Northern Territory

Northern Territory (NT) is Australia’s third largest state* covering an area of around 1,346,200 km². If it were a country all on its own, it would be the world’s 20th biggest just ahead of Peru. The UK could fit into NT around 5 1/2 times and it is almost twice the size of Texas.

Yet it only has a population of around 240,000 people, making it the most sparsely populated area in Australia, it truly is the outback. This is probably why it is known as “The Australian Outback” but it is anybody’s guess as to why the residents of NT are affectionately known as “Alcoholics”. Cheers!

Northern Territory Location MapNo visit to Northern Territory would be complete with out taking in the spectacular experience of visiting Uluru, formerly known as Ayres Rock. The area is also known as the “Top End” and has some fantastic national parks, and of course, crocodiles!

Possibly the most famous Australian who originated from the Northern Territory would be Mandaway Yunupingu, who, in 1992, was Australian of the year. Who is he? He was the first Aboriginal to become a principal of a school in Australia or so I thought, but then a comment by Paul below put me straight about that. I first heard of him as the founder member of the world-famous band “Yothu Yindi”; they put Aboriginal music on the map. But Mandaway’s main accomplishment was improving understanding between Australians and the Aboriginal people.

Places in Northern Territory

Darwin is the capital of Northern Territory and other than that, there aren’t too many towns with populations greater than 10,000 people. In fact, there is just…

  • Alice Springs – just over 28,000 (As at 2011)

Told you it was sparsely populated. But I know there are many small communities in the territory, if you live in one, why not tell us all about it by commenting below?

*Technically, it’s not a state, it’s a territory. But it is the 3rd largest area all the same.

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{ 28 comments… add one }
  • Giri October 10, 2016, 3:52 pm | Link

    How is NT for HR Jobs?

    Thanks
    GS

  • Sanjana June 16, 2015, 9:37 pm | Link

    Hi,I have got my 4 years visa for Australia and will be moving to Darwin soon.
    I would like to know if there are good job options available for hospitality professionals. I have a work experience of 5 years in 5 star hotels as a manager.
    Also, what about housing in darwin?

  • paul March 9, 2015, 8:25 pm | Link

    Hi Bob,

    Think you’ll find Vic Chapman holds the honour of first Aboriginal principal in 1975.

    http://www2b.abc.net.au/tmb/Client/Message.aspx?b=55&m=8067&dm=2

    • BobinOz March 10, 2015, 7:10 pm | Link

      It appears as though you are correct Paul, seems he was, looks like even the ABC made the same mistake in one of their TV documentaries. I shall make an amendment to my page above, thanks for letting me know.

      • Foram August 8, 2016, 3:28 am | Link

        My husband also want to apply for NT state sponsorship but our agent told that we need like of people who lives there.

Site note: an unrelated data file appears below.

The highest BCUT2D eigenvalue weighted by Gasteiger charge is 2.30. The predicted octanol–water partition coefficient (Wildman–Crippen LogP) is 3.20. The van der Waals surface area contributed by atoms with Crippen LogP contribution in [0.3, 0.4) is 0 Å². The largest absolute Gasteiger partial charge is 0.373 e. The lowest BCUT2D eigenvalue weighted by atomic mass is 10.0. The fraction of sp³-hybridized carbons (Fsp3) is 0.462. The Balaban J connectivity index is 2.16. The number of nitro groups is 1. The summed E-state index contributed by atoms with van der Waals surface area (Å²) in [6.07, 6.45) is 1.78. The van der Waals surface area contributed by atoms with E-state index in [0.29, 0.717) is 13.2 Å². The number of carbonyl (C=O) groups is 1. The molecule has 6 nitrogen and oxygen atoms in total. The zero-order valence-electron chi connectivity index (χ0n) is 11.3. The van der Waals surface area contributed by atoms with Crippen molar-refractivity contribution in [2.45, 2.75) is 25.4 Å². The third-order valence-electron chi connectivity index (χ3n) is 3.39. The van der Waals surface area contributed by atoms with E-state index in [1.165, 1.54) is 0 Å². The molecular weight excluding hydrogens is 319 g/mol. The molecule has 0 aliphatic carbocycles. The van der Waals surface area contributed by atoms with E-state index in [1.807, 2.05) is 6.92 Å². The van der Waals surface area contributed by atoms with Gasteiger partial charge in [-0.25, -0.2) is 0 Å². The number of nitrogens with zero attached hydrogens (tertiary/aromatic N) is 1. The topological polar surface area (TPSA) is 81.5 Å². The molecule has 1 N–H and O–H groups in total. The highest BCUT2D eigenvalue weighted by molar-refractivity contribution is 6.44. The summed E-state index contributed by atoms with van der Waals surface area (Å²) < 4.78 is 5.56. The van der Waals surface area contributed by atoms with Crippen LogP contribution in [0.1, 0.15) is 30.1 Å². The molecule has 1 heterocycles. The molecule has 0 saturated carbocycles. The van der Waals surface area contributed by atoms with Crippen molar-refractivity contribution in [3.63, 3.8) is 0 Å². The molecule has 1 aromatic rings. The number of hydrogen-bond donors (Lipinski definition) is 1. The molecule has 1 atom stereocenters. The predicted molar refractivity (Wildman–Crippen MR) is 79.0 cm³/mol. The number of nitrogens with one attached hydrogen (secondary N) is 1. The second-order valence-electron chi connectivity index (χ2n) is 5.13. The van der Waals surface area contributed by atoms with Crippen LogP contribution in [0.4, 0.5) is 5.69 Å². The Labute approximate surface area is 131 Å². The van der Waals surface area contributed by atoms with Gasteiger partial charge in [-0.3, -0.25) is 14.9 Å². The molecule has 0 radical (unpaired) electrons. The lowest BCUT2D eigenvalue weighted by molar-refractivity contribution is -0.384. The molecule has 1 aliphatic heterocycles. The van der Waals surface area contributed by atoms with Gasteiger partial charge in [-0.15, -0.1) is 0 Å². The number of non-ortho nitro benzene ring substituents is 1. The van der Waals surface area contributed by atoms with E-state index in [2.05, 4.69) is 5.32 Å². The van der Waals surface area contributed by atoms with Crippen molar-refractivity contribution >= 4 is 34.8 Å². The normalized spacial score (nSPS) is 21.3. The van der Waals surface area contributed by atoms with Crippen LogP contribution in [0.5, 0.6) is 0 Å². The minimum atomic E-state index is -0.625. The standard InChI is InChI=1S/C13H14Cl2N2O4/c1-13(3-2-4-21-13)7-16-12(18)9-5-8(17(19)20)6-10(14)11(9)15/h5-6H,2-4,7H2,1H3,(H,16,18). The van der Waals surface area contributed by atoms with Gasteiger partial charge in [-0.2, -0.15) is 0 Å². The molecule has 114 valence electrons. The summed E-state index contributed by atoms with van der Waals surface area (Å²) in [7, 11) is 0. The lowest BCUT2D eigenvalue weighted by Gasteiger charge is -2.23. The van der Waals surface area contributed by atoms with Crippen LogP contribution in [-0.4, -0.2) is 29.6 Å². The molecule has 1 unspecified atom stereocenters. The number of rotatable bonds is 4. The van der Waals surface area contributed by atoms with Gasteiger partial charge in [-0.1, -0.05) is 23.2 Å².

Please guide me for this. How u got state sponsorship of NT.

  • Bilal February 16, 2015, 11:01 pm | Link

    Hi

    My name is Bilal I am PhD in Engineering and thinking of moving to Australia; I was looking at different states in Australia but got more attracted to NT; By profession I am a University Asst Professor (Research Faculty); What would be my best option if I to choose to move to NT in terms of city or town; also from the internet i found only one Darwin University in the area; are their any engineering institutions apart from Darwin University.

  • ali February 5, 2014, 7:49 pm | Link

    My wife and I are really like to move to NT. We are both engineers but we don’t know if we could find appropriate jobs. we are material and mechanical engineers with about 8 years of experience each. could you help us through it? tnx.

    • BobinOz February 6, 2014, 4:33 pm | Link

      I can’t help you through it, but I can tell you that from what I am told it isn’t hard to get work in NT, particularly Darwin. Check out my page called Getting a Job or a Sponsorship and use the links to the online employment agencies to check the vacancies up that way.

  • John Vance December 19, 2012, 11:23 am | Link

    Try here. http://www.teaching.nt.gov.au/remote/

    A little later but just noted your letter. Happy Christmas to all of Bob’s website fans from Wangarattacity.com

  • Holly July 1, 2012, 6:36 pm | Link

    Hey Bob,

    Looking at your blog I noticed you’ve had a trip to Alice Springs! My partner and I are seriously considering moving to NT as I am a teacher and there is a demand for teachers in that state.

    When applying, there is the option to teach remote in indigenous communities. The NT website I feel gives a slightly idealised view of teaching in a remote location (showing success stories as it were). I don’t want to regret the move and be unable to acclimatise to the environment.

    My partner and I are keen campers, love outdoors, not really into modern comforts (can make do without a TV etc), love exploring, etc etc, but I don’t know whether this is enough! I love teaching and would find that aspect so rewarding, but I don’t know whether I am living in a dream world!

    Has anyone been to remote communities in NT? Remote locations for teachers have government housing, but there is no information on this either. I have trawled the internet and the best source of info is the NT website itself. Can anyone help me unpick what living and teaching in a remote community is really like?!?!?

    Or shall I just stick to applying to the territory and skip the remote part!? hmm. We’re hoping to be in Oz mid 2013.

    It’s a long shot, but someone may know something!!!!

    Thanks! 😀

    • BobinOz July 3, 2012, 1:33 pm | Link

      Hi Holly

      I see no one has popped by to help you out with this one, obviously I can’t really answer it as I have no idea what it would really be like. Anything I could say would be purely guesswork, so hopefully someone with experience in this field will pop by soon.